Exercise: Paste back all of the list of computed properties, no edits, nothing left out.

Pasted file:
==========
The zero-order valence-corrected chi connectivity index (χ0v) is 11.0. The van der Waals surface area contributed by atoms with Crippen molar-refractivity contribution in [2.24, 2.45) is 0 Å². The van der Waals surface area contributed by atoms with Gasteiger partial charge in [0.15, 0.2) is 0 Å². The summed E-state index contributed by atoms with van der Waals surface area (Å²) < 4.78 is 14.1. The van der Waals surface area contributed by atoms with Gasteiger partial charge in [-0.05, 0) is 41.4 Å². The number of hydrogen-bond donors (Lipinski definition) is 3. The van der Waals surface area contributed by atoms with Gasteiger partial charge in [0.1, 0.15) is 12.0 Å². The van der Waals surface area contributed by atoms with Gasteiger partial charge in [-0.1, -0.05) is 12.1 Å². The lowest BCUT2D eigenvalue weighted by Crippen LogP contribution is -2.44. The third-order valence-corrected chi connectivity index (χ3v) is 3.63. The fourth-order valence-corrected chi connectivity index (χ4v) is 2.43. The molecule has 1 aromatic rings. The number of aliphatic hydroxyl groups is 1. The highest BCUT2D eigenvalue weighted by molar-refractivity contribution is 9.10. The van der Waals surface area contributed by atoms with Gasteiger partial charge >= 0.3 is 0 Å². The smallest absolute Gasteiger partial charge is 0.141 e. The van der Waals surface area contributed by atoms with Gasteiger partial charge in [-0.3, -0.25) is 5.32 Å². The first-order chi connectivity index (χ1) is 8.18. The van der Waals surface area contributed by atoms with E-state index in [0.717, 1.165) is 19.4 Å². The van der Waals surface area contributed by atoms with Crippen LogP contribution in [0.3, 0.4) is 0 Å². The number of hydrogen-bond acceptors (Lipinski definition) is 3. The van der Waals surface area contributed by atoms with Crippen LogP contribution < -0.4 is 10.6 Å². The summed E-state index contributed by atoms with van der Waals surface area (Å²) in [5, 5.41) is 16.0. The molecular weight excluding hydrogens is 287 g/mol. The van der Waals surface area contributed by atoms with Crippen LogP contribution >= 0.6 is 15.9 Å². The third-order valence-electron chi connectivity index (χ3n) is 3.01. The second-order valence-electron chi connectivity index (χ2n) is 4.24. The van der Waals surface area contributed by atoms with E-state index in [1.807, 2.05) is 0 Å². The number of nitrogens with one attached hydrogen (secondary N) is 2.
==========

The zero-order valence-corrected chi connectivity index (χ0v) is 11.0. The van der Waals surface area contributed by atoms with Crippen molar-refractivity contribution in [2.24, 2.45) is 0 Å². The van der Waals surface area contributed by atoms with Gasteiger partial charge in [0.15, 0.2) is 0 Å². The summed E-state index contributed by atoms with van der Waals surface area (Å²) < 4.78 is 14.1. The van der Waals surface area contributed by atoms with Gasteiger partial charge in [-0.05, 0) is 41.4 Å². The number of hydrogen-bond donors (Lipinski definition) is 3. The van der Waals surface area contributed by atoms with Gasteiger partial charge in [0.1, 0.15) is 12.0 Å². The van der Waals surface area contributed by atoms with Gasteiger partial charge in [-0.1, -0.05) is 12.1 Å². The lowest BCUT2D eigenvalue weighted by Crippen LogP contribution is -2.44. The third-order valence-corrected chi connectivity index (χ3v) is 3.63. The fourth-order valence-corrected chi connectivity index (χ4v) is 2.43. The molecule has 1 aromatic rings. The number of aliphatic hydroxyl groups is 1. The highest BCUT2D eigenvalue weighted by molar-refractivity contribution is 9.10. The van der Waals surface area contributed by atoms with Gasteiger partial charge >= 0.3 is 0 Å². The smallest absolute Gasteiger partial charge is 0.141 e. The van der Waals surface area contributed by atoms with Gasteiger partial charge in [-0.3, -0.25) is 5.32 Å². The first-order chi connectivity index (χ1) is 8.18. The van der Waals surface area contributed by atoms with E-state index in [0.717, 1.165) is 19.4 Å². The van der Waals surface area contributed by atoms with Crippen LogP contribution in [0.3, 0.4) is 0 Å². The number of hydrogen-bond acceptors (Lipinski definition) is 3. The van der Waals surface area contributed by atoms with Crippen LogP contribution < -0.4 is 10.6 Å². The summed E-state index contributed by atoms with van der Waals surface area (Å²) in [5, 5.41) is 16.0. The molecular weight excluding hydrogens is 287 g/mol. The van der Waals surface area contributed by atoms with Crippen LogP contribution >= 0.6 is 15.9 Å². The third-order valence-electron chi connectivity index (χ3n) is 3.01. The second-order valence-electron chi connectivity index (χ2n) is 4.24. The van der Waals surface area contributed by atoms with E-state index in [1.807, 2.05) is 0 Å². The number of nitrogens with one attached hydrogen (secondary N) is 2.